Balinese Hinduism (Agama Hindu Dharma or Agama Hindu Bali) is the second religion in Indonesia. 90% of Bali’s inhibitants are Hindu. 
This religion is not tob e compared to the Hinduism of India or with the historic Javanese-Hindu religion although these two elements together with Buddhism are the base of the complex Hindu religion of Bali.

Agama Hindu Dharma, has five principles, the ‘panca srada’:

1. the blief in ‘Sanghyang Widhi Wasa’, the one and only God
2. the belief in ‘Atman’, the eternal soul
3. the belief in ‘Kharma Pala’, the law of cause and consequence
4. the belief in ‘Punarbhawa’, reincarnation.
5. the belief in ‘Moksha’, the unification with the Eternal Spirit.

Travelling through Bali the many temples and shrines gives you the impression that many different Gods or spirits are worshipped. In fact they are all the different manifestations of the ‘trimurti’, de unity of Brahma the creator, Visnu the keeper and Siwa the destroyer. This tree-unity is united in one God: Sang Hyang Tunggal, “the highest, the purest”, which can be manifested in different ways. The many Gods and Goddesses are aspects of ‘the highest, purest’ or “the one and only”. 
The centre or religion is the ‘pura desa’, where Brahman priests execute the most important ceremonies. Besides these main temple there are thousands of other temples, where as temples devoted to the deaths, family temples and temples at every house.

In Bali always somewhere there will be temple celebration or religious ceremony. Important is the big temple celebration or ‘odalan’, held in every village and remembers the founding of the temple. The date of celebration is calculated according to the Balinese calender, based on the ‘wuku-’ of moon year.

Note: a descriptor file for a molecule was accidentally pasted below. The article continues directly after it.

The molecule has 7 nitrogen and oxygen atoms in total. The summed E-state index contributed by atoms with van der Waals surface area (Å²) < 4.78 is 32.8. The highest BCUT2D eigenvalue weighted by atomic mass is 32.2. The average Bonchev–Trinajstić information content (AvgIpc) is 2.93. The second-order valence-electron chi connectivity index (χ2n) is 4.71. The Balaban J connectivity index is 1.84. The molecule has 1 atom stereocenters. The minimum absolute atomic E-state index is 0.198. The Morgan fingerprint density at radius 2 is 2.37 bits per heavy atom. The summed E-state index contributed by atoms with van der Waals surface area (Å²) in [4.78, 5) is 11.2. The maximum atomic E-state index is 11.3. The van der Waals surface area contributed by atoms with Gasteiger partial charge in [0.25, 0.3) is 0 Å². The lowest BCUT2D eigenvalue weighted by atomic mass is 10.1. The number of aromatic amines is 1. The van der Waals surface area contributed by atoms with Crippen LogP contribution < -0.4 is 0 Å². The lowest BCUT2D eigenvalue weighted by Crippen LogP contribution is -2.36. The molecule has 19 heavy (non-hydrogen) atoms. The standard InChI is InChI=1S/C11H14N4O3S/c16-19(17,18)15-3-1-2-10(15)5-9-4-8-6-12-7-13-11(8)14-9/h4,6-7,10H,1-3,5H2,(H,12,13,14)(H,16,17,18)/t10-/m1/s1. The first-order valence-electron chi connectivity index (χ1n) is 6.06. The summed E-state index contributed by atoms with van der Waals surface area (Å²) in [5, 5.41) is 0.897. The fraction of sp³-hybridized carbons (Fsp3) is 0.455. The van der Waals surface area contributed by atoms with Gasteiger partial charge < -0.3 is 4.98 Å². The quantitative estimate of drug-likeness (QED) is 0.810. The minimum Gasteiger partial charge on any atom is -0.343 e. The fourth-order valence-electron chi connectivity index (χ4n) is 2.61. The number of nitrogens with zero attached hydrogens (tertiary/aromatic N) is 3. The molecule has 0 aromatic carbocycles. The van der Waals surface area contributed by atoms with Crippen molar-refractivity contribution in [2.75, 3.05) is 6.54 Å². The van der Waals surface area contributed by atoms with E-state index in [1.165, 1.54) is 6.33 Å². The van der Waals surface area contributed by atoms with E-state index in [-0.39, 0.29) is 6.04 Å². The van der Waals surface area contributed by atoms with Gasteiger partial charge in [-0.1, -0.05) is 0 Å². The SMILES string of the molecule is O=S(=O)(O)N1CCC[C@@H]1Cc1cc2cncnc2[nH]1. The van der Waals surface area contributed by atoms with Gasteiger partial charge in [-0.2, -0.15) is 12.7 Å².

The most ‘spectacular’ ceremony to witness is the burning of the deceased or ‘ngabŔn’. This is not a very sad event, because generally the person who is to be cremated often has past away months or years ago and is first buried awaiting the family savings to be able to pay and arrange this final ceremony. Through cremation the soul will be liberated to reach heaven.
The size of the tower which carry the corpse depends on the caste and wealth of the deceased. The tower represents the cosmos. A turtle winded by snakes (naga) forms the base, on top a platform carries the deceased. In this way the body is positioned between heaven and earth.
The differences with the cremation rituals in India are remarkable. In India these are quite simple ceremonies, where on Bali on the contrary burial events are surrounded with many ceremonies or rituals.

Animated nature
The influence of the traditional (animistic) religion can not be discarded. Many Indonesian people still value elements from the old community religions, even when converted to the main religions. The authentic religions know many difference but one element they all have in common, the belief that nature or manmade objects are animated.. Specially old trees, mountains, caves and springs are favourite places for the spirits to live in. This can be nature spirits, but also a deity or the spirits of the deaths. 
In the traditional Indonesian religions the belief in an animated nature is often seen together with ancestor worshipping. It is generally believed that the spirits of the death influence daily living. Therefore the soul of a relative who past away has to be managed or surrounded with care. During rituals gifted people arrange the contact between the human and the spiritual world These (and other) rituals are the glue of the (traditional) community.